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Electro Motor Drive Unit


The EMDU or Electro Motor Drive Unit, houses not only the electro motor, but also the gearbox, slip-rings, and theEMC or Electro Magnetic Clutch.

The gearbox consists of a worm and worm wheel combination. This is used because of the basic principal that states that the worm can drive the wheel, but not the other way around!

This is necessary because the gimbal rings have to be able to be static at any position without the electric motor having to withstand a large amount of torque. By using the worm combination, the torque is translated to the gear work it self. The worm gear is part of the EMDU.

All axes have ball bearing which will need to be greased at specific maintenance intervals.

The EMC is an extra feature that plays an important role in the safety systems in case of an TEF or “Total Electrical Failure” would take place. Caused by external power loss or internal failure.

The SVS has to be able to be controlled and operated by one person, being the pilot, without any interferences from outside the sim.  This because, while operating this sim, opposite to all other sim’s, you do not have any visual contact with the outside environment at the specific location of the SVS, and you are completely enclosed inside a cocoon. More importantly, you have no way of knowing the positions of the gimbals in an emergency situation, like for example the TEF. No power means, no position sensing, nor position controlling for that mater! This is a safety problem, knowing that the gimbal rings all have to be horizontal aligned, to be able to open the upper half of the SVS, this upper half is also called the capsule-canopy.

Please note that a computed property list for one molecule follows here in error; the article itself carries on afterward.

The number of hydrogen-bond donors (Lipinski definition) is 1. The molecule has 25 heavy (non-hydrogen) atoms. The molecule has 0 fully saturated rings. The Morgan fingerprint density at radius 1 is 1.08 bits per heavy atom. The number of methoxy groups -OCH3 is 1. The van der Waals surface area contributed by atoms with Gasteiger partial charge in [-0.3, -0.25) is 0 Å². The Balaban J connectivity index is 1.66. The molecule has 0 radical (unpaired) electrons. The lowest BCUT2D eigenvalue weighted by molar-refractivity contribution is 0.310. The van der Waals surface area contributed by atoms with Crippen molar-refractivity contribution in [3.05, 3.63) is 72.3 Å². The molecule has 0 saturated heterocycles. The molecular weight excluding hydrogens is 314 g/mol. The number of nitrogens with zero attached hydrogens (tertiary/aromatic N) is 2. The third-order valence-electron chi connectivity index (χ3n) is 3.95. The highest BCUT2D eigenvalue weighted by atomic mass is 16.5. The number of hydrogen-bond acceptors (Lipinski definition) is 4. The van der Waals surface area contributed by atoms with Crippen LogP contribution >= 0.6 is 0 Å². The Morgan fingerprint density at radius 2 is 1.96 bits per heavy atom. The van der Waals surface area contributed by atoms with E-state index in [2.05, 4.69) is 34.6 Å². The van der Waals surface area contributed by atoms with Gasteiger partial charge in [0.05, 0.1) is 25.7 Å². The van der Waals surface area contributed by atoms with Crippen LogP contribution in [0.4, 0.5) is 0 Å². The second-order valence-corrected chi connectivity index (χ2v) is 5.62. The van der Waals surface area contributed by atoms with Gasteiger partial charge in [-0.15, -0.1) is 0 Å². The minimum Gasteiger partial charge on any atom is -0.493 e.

The solution for this problem is easy and difficult at the same time. Because it has to be “fail-safe”, this expression is often used for several systems throughout the world of aviation.

The problem can be solved, by use of  two options.

First solution: a select set of batteries to supply an amount of back-up power to the SVS position indication systems and the control system, in case of emergency. But in case the battery charger fails during normal operation of the SVS, the batteries will get flat not being ready in case of an TEF. That’s why we need a second back-up in case of an TEF. See the design troubleshooting index for more info, under the "Gimbal lock" topic.

NOTE: before the pilot starts any session, he/she is recommended to perform a checklist of all safety systems and their indications. In case a battery charger or a battery it self is faulty this short checklist will immediately indicate this. But still, this is only depending upon the fact that the pilot actually does this check...., and human forget things, so this is no full proof safety item.

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